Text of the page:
Morphous Source Code

While most of the Morphous API code is contained in a module, some changes to the Orchard core were required too so you will need both the Morphous.Api module and the Morphous.Orchard fork of OrchardCMS. Morphous.Orchard is kept up to date with the offical Orchard repo, and the changes to it are minimal anyway. If you add the official Orchard repo as a remote you can easily pull in any changes yourself.

Instructions for getting setup can be found here:


Example - Newslapse

Let’s go for something obvious like a News website and app and see how Orchard can be used to tackle the web service and website. We’ll create a web service that serves up news “Articles” and we’ll also provide a way to sort them into categories. If you want to follow along then get the Morphous source code above.

The Orchard admin panel looks a lot like WordPress, so there’s a pretty good chance that whoever will be managing the content can get to grips with it no problem.


Orchard lets you build up custom Content Definitions through the UI of the website, which is pretty impressive. Content Definitions are things like Page, Blog Post, Comment or any other pieces of “content” you want to be able to edit and display on the website. In this new Orchard website go to the Content Definition section using the menu on the left. Create a new Content Definition and call it “Article”. You then literally just tick the “Parts” you want it to have, give it a Title Part and a Body Part then click save.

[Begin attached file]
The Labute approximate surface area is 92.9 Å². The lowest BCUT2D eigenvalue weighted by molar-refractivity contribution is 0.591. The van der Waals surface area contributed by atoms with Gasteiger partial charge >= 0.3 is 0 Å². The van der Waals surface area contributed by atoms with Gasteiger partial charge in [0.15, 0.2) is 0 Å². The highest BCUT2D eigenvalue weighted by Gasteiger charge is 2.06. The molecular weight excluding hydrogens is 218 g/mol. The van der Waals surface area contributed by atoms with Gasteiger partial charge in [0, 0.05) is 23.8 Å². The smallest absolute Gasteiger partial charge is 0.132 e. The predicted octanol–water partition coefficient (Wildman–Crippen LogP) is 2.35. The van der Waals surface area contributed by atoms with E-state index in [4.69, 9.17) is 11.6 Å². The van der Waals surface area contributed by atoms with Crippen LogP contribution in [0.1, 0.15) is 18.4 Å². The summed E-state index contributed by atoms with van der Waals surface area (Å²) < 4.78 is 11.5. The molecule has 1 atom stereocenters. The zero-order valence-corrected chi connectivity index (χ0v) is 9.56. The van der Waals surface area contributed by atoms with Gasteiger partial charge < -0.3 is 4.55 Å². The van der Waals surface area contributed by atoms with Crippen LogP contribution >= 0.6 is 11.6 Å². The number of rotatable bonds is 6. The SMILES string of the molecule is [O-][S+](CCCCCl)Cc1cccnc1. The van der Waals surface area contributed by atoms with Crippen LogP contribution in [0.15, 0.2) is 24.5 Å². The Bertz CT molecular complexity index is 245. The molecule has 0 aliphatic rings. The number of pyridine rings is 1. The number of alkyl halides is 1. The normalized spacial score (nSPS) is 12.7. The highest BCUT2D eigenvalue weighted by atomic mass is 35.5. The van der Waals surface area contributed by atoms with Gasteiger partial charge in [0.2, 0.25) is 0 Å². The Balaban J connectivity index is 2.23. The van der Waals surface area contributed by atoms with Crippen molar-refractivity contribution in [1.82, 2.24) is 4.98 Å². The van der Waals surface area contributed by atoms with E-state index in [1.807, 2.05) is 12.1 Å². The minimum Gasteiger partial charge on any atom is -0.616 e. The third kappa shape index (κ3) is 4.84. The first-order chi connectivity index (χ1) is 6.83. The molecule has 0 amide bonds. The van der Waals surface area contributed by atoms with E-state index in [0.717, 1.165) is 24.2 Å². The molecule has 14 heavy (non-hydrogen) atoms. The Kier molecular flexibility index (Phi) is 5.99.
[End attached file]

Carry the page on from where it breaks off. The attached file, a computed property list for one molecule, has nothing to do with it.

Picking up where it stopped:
Once you’ve saved the content definition you can also add fields. Add a Media Library Picker Field and name it “Image”. The CommonPart always gets added automatically and contains various meta data. There are some differences between parts and fields, you can have multiple fields of the same type on one content definition for example. It’s possible to code your own parts and fields from scratch but this example uses Orchard built in ones.